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April 9, 2009 (512) 463-0300

WEEK IN REVIEW

(AUSTIN) — Texas could soon have no money to build new roads if the Legislature doesn't take action to find new sources of funding, according to warnings from members of the Senate Transportation and Homeland Security Committee. Committee members gathered Wednesday to highlight the risk they believe the state transportation system faces. "The course we're on will result in no new roads in Texas in the very near future," said Committee Chairman John Carona of Dallas. He and his colleagues fear that state money for new roads could dry up as early as 2012.

The problem, according to committee Vice-Chair Kirk Watson of Austin, has three main causes. The first is the fact that the state gas tax, which is a major source of new transportation dollars, has not been raised since 1991, in spite of rising construction and maintenance costs. The second cause is diversion from the state's highway fund to pay for other state programs. The final cause, said Watson, is too much debt. "We are literally papering over the problem of not having sufficient funds by resorting to borrowed money and soon thatís going to catch up with us," he said. "Frankly, it's just not sustainable and it leaves our future at risk."

A Texas Department of Transportation study during the interim looked at the potential shortfall of transportation funding in Texas through the next decades. The balance of Fund 6, the state highway funding source, has decreased from $3.74 billion in 2004 down to $2.5 billion today. By 2012, that number is projected to drop to about $1.7 billion. "The money in the system is just enough to maintain what we have," said committee member Senator Eliot Shapleigh of El Paso. "If we donít provide the revenue options in this session, we will head in that direction by 2012."Annualized though 2030, that leaves Texas with about an $8 billion annual shortfall in transportation funding.

Later Wednesday, the Senate gave tentative approval to one plan that Sen. Carona believes will alleviate the strain on state transportation funding. SB 855, by Carona, would create local options to fund local transportation projects without turning to toll roads or new debt. The bill would permit a local government body to hold an election, at which voters could decide to raise or create certain fees to pay for transportation projects, from new highways to commuter rail, in the region. These fees include small increases to the gas tax, increasing vehicle registration fees or fees on emissions. During the election, the ballots must list each proposed project the fee increases will pay for, how much the project costs and when it will be completed, as well as when fee increases will expire. A final vote on the measure is expected Tuesday.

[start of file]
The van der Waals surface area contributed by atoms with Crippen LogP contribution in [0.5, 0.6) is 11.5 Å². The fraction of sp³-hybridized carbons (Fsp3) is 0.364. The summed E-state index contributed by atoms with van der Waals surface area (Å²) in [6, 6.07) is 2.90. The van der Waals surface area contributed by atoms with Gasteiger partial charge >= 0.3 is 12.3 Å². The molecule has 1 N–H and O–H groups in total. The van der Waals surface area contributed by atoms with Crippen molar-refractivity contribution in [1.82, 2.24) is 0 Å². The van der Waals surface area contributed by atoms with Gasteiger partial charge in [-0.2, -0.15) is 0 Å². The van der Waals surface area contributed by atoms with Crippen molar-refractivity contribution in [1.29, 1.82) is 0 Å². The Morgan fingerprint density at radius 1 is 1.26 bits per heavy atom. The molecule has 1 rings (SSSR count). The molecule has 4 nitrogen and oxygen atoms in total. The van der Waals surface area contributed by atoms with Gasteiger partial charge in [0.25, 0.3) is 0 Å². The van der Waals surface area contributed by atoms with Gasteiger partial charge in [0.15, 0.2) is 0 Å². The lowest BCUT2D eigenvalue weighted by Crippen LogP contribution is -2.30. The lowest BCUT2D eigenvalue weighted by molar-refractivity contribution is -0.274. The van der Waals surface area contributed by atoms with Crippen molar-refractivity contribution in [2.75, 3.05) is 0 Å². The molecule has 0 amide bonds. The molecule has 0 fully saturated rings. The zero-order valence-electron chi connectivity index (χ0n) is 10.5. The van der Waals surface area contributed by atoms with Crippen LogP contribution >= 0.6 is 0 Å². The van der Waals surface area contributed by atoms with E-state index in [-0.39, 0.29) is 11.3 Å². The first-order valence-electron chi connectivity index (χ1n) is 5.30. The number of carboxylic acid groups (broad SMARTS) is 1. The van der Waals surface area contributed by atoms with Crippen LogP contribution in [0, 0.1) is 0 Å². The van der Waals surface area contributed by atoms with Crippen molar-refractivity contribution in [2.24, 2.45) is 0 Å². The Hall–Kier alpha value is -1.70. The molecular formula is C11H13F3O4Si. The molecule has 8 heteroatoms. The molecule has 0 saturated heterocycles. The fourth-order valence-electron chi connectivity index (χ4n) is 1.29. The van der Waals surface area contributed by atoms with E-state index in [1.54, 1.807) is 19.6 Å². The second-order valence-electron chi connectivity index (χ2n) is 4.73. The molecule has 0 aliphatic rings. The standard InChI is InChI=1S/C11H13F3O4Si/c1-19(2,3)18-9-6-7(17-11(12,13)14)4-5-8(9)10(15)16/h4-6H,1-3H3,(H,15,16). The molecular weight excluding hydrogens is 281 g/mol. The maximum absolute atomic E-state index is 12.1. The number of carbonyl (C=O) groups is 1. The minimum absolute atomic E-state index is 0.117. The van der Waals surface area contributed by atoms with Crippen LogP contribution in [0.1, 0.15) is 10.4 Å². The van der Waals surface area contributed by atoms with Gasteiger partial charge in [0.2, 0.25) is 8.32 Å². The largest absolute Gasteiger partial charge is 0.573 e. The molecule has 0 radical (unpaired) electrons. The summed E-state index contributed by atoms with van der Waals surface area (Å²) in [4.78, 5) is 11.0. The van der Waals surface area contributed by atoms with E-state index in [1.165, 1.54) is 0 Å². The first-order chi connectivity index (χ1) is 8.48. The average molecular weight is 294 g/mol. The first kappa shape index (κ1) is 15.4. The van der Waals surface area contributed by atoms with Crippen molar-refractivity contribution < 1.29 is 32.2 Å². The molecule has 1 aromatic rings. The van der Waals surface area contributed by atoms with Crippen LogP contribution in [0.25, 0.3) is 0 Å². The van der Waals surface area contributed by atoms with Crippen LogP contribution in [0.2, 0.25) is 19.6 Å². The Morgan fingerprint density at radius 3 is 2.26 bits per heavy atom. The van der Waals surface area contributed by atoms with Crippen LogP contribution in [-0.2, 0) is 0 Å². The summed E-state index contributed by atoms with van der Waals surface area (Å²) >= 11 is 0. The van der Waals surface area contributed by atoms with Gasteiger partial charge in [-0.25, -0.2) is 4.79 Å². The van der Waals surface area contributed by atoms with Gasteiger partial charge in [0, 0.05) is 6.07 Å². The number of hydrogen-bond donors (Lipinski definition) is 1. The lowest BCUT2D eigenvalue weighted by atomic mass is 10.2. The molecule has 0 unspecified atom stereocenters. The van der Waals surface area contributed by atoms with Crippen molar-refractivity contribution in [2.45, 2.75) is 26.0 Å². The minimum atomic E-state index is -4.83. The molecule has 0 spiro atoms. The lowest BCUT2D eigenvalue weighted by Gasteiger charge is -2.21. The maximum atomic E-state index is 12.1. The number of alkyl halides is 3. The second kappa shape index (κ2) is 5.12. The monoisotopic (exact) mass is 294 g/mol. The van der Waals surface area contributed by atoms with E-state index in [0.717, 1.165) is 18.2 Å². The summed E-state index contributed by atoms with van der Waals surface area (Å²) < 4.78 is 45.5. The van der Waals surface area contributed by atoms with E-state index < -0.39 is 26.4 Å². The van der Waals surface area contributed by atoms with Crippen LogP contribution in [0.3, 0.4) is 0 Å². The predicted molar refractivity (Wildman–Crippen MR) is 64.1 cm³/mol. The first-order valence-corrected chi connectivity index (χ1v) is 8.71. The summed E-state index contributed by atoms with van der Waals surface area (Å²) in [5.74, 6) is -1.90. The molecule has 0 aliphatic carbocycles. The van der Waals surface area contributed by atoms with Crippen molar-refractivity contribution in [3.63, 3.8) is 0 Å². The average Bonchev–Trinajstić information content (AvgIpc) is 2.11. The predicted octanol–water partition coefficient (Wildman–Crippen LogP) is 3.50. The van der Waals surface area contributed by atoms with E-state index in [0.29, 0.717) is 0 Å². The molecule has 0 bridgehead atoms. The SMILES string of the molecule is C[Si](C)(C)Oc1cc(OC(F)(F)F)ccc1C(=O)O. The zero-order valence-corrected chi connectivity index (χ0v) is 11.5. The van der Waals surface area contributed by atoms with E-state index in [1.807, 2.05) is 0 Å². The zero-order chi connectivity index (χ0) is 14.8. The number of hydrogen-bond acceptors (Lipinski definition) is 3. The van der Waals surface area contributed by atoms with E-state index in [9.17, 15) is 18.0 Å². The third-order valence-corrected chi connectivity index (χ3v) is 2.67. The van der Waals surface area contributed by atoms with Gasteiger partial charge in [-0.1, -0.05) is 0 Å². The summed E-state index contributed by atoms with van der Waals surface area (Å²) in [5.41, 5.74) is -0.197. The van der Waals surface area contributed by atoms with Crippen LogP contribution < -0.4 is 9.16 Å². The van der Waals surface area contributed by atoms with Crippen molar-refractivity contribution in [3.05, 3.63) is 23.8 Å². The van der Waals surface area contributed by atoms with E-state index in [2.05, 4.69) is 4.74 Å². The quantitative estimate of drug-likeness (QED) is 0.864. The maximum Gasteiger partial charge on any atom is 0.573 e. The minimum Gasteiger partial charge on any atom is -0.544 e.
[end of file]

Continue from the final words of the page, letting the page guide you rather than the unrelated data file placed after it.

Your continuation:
Also Wednesday, the Senate passed a bill intended to continue improving air quality in Texas. While bill author Senator Kip Averitt of Waco says the state has made "almost miraculous" progress in cleaning up the state's air, more can be done. His bill would bring together four agencies closely related to air quality control in Texas, the state comptroller, Texas Commission on Environmental Quality, the Public Utilities Commission and the Railroad Commission. These agencies would collectively develop strategies to decrease emissions in Texas. The bill would also create a number of incentive programs to encourage the purchase or development of greener technologies, from plug-in hybrid vehicles to more efficient appliances and equipment for businesses. An important component of the bill, said Averitt, is a measure that directs representatives of the four agencies to be active participants in federal negotiations relating to greenhouse emissions. "If and when the feds decide to adopt climate change related regulations," he said, "we want to be in a proactive position, because we have more to lose in that situation than any other state in the Union." The bill now heads to the House for further consideration.

The Senate will reconvene Tuesday, April 14 at 11 a.m.

Session video and all other webcast recordings can be accessed from the Senate website's audio and video archive pages.

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